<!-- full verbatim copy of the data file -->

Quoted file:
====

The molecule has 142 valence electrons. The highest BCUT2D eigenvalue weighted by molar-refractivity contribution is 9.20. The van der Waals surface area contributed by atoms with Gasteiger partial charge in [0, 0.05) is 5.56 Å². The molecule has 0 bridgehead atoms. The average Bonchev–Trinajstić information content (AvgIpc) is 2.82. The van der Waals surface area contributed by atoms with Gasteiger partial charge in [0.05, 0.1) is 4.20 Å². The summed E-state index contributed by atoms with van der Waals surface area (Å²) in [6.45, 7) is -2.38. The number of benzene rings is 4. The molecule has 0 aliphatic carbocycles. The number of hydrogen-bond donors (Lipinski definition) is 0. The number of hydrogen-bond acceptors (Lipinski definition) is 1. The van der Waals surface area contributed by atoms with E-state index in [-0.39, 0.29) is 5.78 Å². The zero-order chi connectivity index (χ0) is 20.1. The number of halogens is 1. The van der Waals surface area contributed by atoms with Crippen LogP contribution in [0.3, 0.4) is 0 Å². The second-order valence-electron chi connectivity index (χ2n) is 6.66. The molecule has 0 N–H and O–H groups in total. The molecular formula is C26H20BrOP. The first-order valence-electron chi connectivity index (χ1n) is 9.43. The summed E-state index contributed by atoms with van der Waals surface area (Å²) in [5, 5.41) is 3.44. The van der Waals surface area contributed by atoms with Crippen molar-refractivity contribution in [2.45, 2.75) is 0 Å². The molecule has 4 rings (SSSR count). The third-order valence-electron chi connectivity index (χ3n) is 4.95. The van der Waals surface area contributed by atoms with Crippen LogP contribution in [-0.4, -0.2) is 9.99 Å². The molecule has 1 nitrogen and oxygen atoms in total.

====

The molecule has 142 valence electrons. The highest BCUT2D eigenvalue weighted by molar-refractivity contribution is 9.20. The van der Waals surface area contributed by atoms with Gasteiger partial charge in [0, 0.05) is 5.56 Å². The molecule has 0 bridgehead atoms. The average Bonchev–Trinajstić information content (AvgIpc) is 2.82. The van der Waals surface area contributed by atoms with Gasteiger partial charge in [0.05, 0.1) is 4.20 Å². The summed E-state index contributed by atoms with van der Waals surface area (Å²) in [6.45, 7) is -2.38. The number of benzene rings is 4. The molecule has 0 aliphatic carbocycles. The number of hydrogen-bond donors (Lipinski definition) is 0. The number of hydrogen-bond acceptors (Lipinski definition) is 1. The van der Waals surface area contributed by atoms with E-state index in [-0.39, 0.29) is 5.78 Å². The zero-order chi connectivity index (χ0) is 20.1. The number of halogens is 1. The van der Waals surface area contributed by atoms with Crippen LogP contribution in [0.3, 0.4) is 0 Å². The second-order valence-electron chi connectivity index (χ2n) is 6.66. The molecule has 0 N–H and O–H groups in total. The molecular formula is C26H20BrOP. The first-order valence-electron chi connectivity index (χ1n) is 9.43. The summed E-state index contributed by atoms with van der Waals surface area (Å²) in [5, 5.41) is 3.44. The van der Waals surface area contributed by atoms with Crippen molar-refractivity contribution in [2.45, 2.75) is 0 Å². The molecule has 4 rings (SSSR count). The third-order valence-electron chi connectivity index (χ3n) is 4.95. The van der Waals surface area contributed by atoms with Crippen LogP contribution in [-0.4, -0.2) is 9.99 Å². The molecule has 1 nitrogen and oxygen atoms in total.